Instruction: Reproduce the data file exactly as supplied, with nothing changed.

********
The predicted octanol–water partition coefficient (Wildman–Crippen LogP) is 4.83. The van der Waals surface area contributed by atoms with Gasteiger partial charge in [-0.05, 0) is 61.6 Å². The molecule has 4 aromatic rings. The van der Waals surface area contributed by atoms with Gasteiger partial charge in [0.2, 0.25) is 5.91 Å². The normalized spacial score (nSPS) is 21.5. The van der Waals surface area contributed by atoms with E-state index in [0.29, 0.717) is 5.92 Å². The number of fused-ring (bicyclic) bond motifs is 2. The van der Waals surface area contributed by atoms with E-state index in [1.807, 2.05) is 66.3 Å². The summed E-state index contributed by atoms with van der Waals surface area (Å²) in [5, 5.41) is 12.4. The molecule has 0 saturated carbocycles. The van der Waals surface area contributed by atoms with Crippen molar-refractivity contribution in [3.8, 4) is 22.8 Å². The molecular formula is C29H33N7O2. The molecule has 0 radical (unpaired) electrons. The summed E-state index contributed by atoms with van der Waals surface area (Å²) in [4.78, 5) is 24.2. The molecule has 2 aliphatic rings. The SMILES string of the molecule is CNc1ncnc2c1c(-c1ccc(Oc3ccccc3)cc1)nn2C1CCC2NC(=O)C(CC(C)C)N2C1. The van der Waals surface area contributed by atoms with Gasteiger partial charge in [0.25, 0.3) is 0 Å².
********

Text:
The predicted octanol–water partition coefficient (Wildman–Crippen LogP) is 4.83. The van der Waals surface area contributed by atoms with Gasteiger partial charge in [-0.05, 0) is 61.6 Å². The molecule has 4 aromatic rings. The van der Waals surface area contributed by atoms with Gasteiger partial charge in [0.2, 0.25) is 5.91 Å². The normalized spacial score (nSPS) is 21.5. The van der Waals surface area contributed by atoms with E-state index in [0.29, 0.717) is 5.92 Å². The number of fused-ring (bicyclic) bond motifs is 2. The van der Waals surface area contributed by atoms with E-state index in [1.807, 2.05) is 66.3 Å². The summed E-state index contributed by atoms with van der Waals surface area (Å²) in [5, 5.41) is 12.4. The molecule has 0 saturated carbocycles. The van der Waals surface area contributed by atoms with Crippen molar-refractivity contribution in [3.8, 4) is 22.8 Å². The molecular formula is C29H33N7O2. The molecule has 0 radical (unpaired) electrons. The summed E-state index contributed by atoms with van der Waals surface area (Å²) in [4.78, 5) is 24.2. The molecule has 2 aliphatic rings. The SMILES string of the molecule is CNc1ncnc2c1c(-c1ccc(Oc3ccccc3)cc1)nn2C1CCC2NC(=O)C(CC(C)C)N2C1. The van der Waals surface area contributed by atoms with Gasteiger partial charge in [0.25, 0.3) is 0 Å².